Ischemic stroke is a complex function of multiple genetic and environmental risk factors. Family-based genetic study of ischemic stroke can be used to perform linkage and linkage disequilibrium mapping in pedigrees, and compared with the standard case-control design, family-based design has the advantage of robustness to population stratification. Some significant findings of predispositions such as the gene encoding phosphodiesterase 4D (PDE4D) , may vary between populations and the replications in different studies will provide more powerful evidences . Unfortunately, family-based ischemic stroke study from Asia, especially China, is currently underrepresented.
Genetic studies in isolated populations, such as the deCOAD study in Iceland , are theoretically robust, but they require an integrated health care database not available in many countries. Although stroke registries have been established successfully in Western countries, only a few hospital-based stroke registries have been established in some cities of China until recently . Multi-centered study design, like that of the SWISS study  in the United States, may not be appropriate in China because of quality control and logistic difficulties at the present stage. Recently a new pedigree study of stroke in Sweden has been reported , and their stroke pedigrees were ascertained retrospectively from a population-based stroke registry at the northern Sweden MONICA (MONItoring of trends and determinants in CArdiovascular disease) Center. Similarly, the SINO-MONICA project  facilitated epidemiological studies of cardiovascular disease in some areas of China. The FISSIC study has been inspired by these studies, but the design differs in many perspectives.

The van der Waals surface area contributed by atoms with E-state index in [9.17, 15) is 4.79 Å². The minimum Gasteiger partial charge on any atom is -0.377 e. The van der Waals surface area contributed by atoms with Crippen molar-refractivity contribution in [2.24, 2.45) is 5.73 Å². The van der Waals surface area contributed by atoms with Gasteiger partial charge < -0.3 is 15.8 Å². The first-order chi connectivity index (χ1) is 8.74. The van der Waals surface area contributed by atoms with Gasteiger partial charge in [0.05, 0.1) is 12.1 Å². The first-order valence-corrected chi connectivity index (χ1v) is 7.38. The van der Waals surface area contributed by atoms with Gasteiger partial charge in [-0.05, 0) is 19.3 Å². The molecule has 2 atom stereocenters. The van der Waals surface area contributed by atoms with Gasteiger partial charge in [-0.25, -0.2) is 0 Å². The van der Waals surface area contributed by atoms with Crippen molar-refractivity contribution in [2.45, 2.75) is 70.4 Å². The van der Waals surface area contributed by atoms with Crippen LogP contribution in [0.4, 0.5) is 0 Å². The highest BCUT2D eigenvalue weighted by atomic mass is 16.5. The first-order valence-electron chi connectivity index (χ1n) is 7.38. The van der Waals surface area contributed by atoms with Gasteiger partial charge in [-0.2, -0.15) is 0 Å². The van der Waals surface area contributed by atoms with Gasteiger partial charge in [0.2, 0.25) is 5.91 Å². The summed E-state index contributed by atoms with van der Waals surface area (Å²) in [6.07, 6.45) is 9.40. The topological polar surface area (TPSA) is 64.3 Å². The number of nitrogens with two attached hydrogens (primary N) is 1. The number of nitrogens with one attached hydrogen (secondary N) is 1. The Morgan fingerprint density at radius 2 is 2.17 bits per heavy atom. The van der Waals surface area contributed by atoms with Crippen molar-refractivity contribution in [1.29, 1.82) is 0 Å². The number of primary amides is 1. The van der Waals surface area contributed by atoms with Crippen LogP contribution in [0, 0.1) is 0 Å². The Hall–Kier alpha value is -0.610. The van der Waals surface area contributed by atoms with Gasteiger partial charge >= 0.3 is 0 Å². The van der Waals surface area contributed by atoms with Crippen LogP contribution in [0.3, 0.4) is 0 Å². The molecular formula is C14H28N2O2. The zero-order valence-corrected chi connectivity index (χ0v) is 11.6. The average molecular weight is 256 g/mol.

The Fangshan District is a rural mountainous area with a history of low immigration; family members tend to stay congregated, consequently genetic diversity in the northern Han Chinese population is relatively low and pedigree recruitment is convenient. Epidemiological studies of chronic diseases in this area have long traditions, for instance the Asia Pacific Cohort Studies Collaboration (APCSC) , many local health care staff has been trained and some baseline data are available, and meanwhile the public has a favorable attitude towards genetic research and community consent is probably possible. Most concerning, however, is the high prevalence of stroke and hypertension among adults in Fangshan District. Most inhabitants will be hospitalized for stroke emergency in the First Hospital of Fangshan District within 6 hours after onset. This hospital keeps detailed medical records on incident cases and most prevalent cases from the communities.